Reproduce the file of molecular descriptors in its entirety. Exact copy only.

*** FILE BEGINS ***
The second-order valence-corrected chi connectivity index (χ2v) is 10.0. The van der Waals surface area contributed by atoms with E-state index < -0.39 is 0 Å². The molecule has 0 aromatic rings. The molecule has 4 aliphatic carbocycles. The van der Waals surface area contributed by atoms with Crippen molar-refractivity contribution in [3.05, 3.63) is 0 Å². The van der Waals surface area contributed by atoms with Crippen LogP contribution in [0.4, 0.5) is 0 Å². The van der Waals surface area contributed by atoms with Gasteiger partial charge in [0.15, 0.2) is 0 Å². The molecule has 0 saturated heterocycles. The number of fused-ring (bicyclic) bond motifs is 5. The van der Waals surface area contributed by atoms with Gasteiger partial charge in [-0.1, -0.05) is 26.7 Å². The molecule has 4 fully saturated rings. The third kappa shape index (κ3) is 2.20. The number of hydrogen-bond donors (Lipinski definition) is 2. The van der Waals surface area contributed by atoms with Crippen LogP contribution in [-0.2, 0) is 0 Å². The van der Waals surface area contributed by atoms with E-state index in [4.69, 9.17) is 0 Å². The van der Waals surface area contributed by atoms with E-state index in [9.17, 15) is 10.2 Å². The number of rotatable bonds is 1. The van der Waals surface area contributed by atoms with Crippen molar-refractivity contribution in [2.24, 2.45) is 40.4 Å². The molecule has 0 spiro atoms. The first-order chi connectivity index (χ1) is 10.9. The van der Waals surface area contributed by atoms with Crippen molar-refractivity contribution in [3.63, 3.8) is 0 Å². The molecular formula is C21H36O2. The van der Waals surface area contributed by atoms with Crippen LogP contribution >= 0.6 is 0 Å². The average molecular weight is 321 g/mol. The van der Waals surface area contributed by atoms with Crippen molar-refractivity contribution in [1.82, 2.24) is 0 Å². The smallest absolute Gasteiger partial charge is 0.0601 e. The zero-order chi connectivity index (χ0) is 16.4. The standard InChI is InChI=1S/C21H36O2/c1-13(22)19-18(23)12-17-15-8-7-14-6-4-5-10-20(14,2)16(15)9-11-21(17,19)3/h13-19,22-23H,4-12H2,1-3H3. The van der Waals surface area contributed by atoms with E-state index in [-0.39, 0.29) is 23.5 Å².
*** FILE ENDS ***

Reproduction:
The second-order valence-corrected chi connectivity index (χ2v) is 10.0. The van der Waals surface area contributed by atoms with E-state index < -0.39 is 0 Å². The molecule has 0 aromatic rings. The molecule has 4 aliphatic carbocycles. The van der Waals surface area contributed by atoms with Crippen molar-refractivity contribution in [3.05, 3.63) is 0 Å². The van der Waals surface area contributed by atoms with Crippen LogP contribution in [0.4, 0.5) is 0 Å². The van der Waals surface area contributed by atoms with Gasteiger partial charge in [0.15, 0.2) is 0 Å². The molecule has 0 saturated heterocycles. The number of fused-ring (bicyclic) bond motifs is 5. The van der Waals surface area contributed by atoms with Gasteiger partial charge in [-0.1, -0.05) is 26.7 Å². The molecule has 4 fully saturated rings. The third kappa shape index (κ3) is 2.20. The number of hydrogen-bond donors (Lipinski definition) is 2. The van der Waals surface area contributed by atoms with Crippen LogP contribution in [-0.2, 0) is 0 Å². The van der Waals surface area contributed by atoms with E-state index in [4.69, 9.17) is 0 Å². The van der Waals surface area contributed by atoms with E-state index in [9.17, 15) is 10.2 Å². The number of rotatable bonds is 1. The van der Waals surface area contributed by atoms with Crippen molar-refractivity contribution in [2.24, 2.45) is 40.4 Å². The molecule has 0 spiro atoms. The first-order chi connectivity index (χ1) is 10.9. The van der Waals surface area contributed by atoms with Crippen molar-refractivity contribution in [3.63, 3.8) is 0 Å². The molecular formula is C21H36O2. The van der Waals surface area contributed by atoms with Crippen LogP contribution >= 0.6 is 0 Å². The average molecular weight is 321 g/mol. The van der Waals surface area contributed by atoms with Crippen molar-refractivity contribution in [1.82, 2.24) is 0 Å². The smallest absolute Gasteiger partial charge is 0.0601 e. The zero-order chi connectivity index (χ0) is 16.4. The standard InChI is InChI=1S/C21H36O2/c1-13(22)19-18(23)12-17-15-8-7-14-6-4-5-10-20(14,2)16(15)9-11-21(17,19)3/h13-19,22-23H,4-12H2,1-3H3. The van der Waals surface area contributed by atoms with E-state index in [-0.39, 0.29) is 23.5 Å².